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Gainesville police rolling out steady burn lights to increase visibility
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Lights, lights, burning bright, in the downtown streets of Gainesville’s night.

Blue lights, that is.

The Gainesville Police Department has been rolling out the use of steady burning lights for officers.

Sgt. Kevin Holbrook said the intention is to increase visibility and potentially deter crime.

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Gainesville Police Officer Nick Smith has the department's new new burn lights on his vehicle Friday, March 6, 2020, to increase visibility in downtown and other areas where people may be needed. - photo by Scott Rogers

“It’s something that we’ve been doing for some time now. We’ve kind of come out with it officially, especially with the creation of the new downtown and midtown unit,” Holbrook said. 

Gainesville Police Chief Jay Parrish added three officers to the community relations unit headed by Holbrook in 2019 to add a presence in downtown, midtown and the surrounding areas.

The burning lights, also called cruise lights, are a solid blue color with a lower intensity than that of the flashing emergency lights.

More agencies across the state and country are beginning to use these lights, including the Gwinnett County Police in February.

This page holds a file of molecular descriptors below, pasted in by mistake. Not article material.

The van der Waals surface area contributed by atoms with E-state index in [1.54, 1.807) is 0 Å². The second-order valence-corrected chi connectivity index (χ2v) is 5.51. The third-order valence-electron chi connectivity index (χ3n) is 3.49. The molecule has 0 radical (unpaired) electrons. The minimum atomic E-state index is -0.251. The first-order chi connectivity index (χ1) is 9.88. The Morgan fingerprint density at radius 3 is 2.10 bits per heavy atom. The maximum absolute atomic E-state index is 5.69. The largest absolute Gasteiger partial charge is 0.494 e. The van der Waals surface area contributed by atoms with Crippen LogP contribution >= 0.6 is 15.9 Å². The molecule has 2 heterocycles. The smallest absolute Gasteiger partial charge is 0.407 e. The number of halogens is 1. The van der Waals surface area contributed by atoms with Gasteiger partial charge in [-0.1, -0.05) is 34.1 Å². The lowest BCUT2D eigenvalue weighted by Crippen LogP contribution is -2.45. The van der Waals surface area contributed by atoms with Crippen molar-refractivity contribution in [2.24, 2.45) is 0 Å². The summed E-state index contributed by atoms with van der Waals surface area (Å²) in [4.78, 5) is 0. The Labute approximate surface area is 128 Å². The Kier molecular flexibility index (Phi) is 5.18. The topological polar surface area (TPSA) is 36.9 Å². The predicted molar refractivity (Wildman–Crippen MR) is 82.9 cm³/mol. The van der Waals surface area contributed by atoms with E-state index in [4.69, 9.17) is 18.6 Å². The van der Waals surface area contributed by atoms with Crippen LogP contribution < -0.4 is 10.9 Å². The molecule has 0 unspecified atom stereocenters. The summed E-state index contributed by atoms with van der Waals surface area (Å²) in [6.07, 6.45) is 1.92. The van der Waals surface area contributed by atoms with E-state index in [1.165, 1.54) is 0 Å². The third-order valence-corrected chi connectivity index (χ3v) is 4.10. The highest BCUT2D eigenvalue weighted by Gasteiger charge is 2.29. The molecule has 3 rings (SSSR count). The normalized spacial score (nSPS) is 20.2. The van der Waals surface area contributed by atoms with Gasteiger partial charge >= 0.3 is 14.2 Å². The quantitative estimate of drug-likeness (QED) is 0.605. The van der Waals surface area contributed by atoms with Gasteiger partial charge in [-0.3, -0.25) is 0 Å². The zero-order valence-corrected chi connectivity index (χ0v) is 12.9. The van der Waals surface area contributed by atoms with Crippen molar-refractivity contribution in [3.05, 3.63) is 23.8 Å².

“The cruise lights are used to bring a level of comfort to the community that police officers are in the area and are there if you need us,” the Gwinnett County Police said in a post announcing the lights.

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Gainesville Police have installed new burn lights Friday, March 6, 2020, to increase their visibility in downtown and other areas where people may be needed. - photo by Scott Rogers

Hall County Sheriff’s Office spokesman Derreck Booth said 50 vehicles for the sheriff’s office are equipped with these lights.

Holbrook said use of the lights is currently up to the officer’s discretion.

“Many times these officers are rolling up on hot calls where at the time they need to roll up dark. Given the time that they’re doing extra patrol or patrol in certain areas of town, we want to be visible. We want the community to see us, so it’s kind of up to (the officer’s) discretion as far when they’re utilizing them and how they’re utilizing them,” Holbrook said.

Both agencies stressed that drivers do not need to pull over unless they see the flashing lights.

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